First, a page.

School- Sponsored Before, After and Extended School Year Programs: The Role of the School Nurse

School-Sponsored Before, After and Extended School Year Programs: The Role of the School Nurse
 

 

Position Statement

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SUMMARY   

It is the position of the National Association of School Nurses (NASN) that the registered professional school nurse (hereinafter referred to as school nurse) has the educational and clinical background to coordinate the necessary school health services to provide students with the same health, nutrition, and safety needs while attending school-sponsored before, after, and extended school year programs as the students receive during the traditional school day/year. In 2010, the White House Task Force on Obesity called for an increase in access to safe supervised physical activities beyond the school day (White House Task Force on Childhood Obesity Report to the President, 2010); and, as these programs have expanded, the necessity for providing quality, effective healthcare services during these hours has developed. As the expert in school health services delivery models of health care, the school nurse is an essential facilitator for student access to these programs. The school nurse plays a vital role in preparing the school-sponsored before and after school and extended school year program personnel with the necessary resources to respond to a health emergency.

BACKGROUND

Each afternoon throughout the United States, 15 million children -- more than a quarter of our child population - are alone and unsupervised after school (Afterschool Alliance, 2009). Research continues to support the premise that students who receive adult supervision and additional learning opportunities outside of the traditional school day show improved academic achievement, are less likely to engage in unhealthy behaviors, and have a better attitude toward school (Centers for Disease Control and Prevention [CDC], 2009). Students continue to have the same health, nutrition, and safety needs when enrolled in school programs that occur beyond the traditional school day. School-sponsored extended school year programs and before and after school programs that are a part of the school system should, at a minimum, engage the school nurse to act in an advisory capacity to address these student needs (Afterschool Alliance, n.d.).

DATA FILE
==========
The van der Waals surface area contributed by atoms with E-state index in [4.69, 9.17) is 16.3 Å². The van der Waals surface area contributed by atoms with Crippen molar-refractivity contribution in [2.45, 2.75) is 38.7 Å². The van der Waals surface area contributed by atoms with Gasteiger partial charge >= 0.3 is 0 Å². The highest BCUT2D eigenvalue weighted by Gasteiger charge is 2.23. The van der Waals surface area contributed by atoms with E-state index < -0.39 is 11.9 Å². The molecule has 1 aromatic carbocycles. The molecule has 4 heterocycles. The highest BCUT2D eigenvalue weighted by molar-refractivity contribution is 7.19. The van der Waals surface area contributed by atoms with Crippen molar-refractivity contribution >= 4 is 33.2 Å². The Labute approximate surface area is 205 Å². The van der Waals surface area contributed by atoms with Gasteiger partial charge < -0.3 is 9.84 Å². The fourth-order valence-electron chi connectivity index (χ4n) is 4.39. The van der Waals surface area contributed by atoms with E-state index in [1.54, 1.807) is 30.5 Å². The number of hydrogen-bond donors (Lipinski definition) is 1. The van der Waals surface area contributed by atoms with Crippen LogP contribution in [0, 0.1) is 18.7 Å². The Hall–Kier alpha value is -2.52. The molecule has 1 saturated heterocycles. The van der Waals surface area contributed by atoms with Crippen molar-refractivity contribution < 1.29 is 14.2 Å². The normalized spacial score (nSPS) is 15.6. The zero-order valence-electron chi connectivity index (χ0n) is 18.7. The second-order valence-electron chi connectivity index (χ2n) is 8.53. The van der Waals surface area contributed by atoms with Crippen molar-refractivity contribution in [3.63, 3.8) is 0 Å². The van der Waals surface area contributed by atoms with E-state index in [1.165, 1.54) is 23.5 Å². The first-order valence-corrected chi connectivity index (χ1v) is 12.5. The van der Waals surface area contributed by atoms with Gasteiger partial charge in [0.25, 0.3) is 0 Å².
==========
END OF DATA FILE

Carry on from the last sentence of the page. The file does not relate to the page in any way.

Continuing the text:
RATIONALE

On-site, school-sponsored before and after school programs, as well as extended school year programs, are on the increase in school districts across the United States primarily due to funding from federal, state, and local monies. No Child Left Behind mandated before, after, and summer school programs for students in low performing schools starting in 2002, and currently over 1.6 million students across the United States benefit from these programs (Afterschool Alliance, 2013.) Programs are offered to all students, including students receiving special education services and those with identified health conditions. School nurses will likely have such programs in their local school districts. The Scope and Standards of Practice for School Nurses (American Nurses Association [ANA]/National Association of School Nurses [NASN], 2011) promotes a safe and healthy environment; therefore, the school nurse should function as both a resource and an advocate for health-related issues in the school setting, including school-sponsored before, after, and extended school year programs. The staff planning and providing these school-sponsored programs will need consultation on various medical concerns, including response to health-related emergencies, disaster preparedness, first aid, CPR, recognition of signs and symptoms of child abuse and neglect, and procedures for protecting against blood borne pathogens. The school nurse should be engaged by program leaders to provide this consultation. Students with special healthcare needs may require nursing services beyond the regular school day; and supplies, staff, and nursing services for providing these additional services should be considered.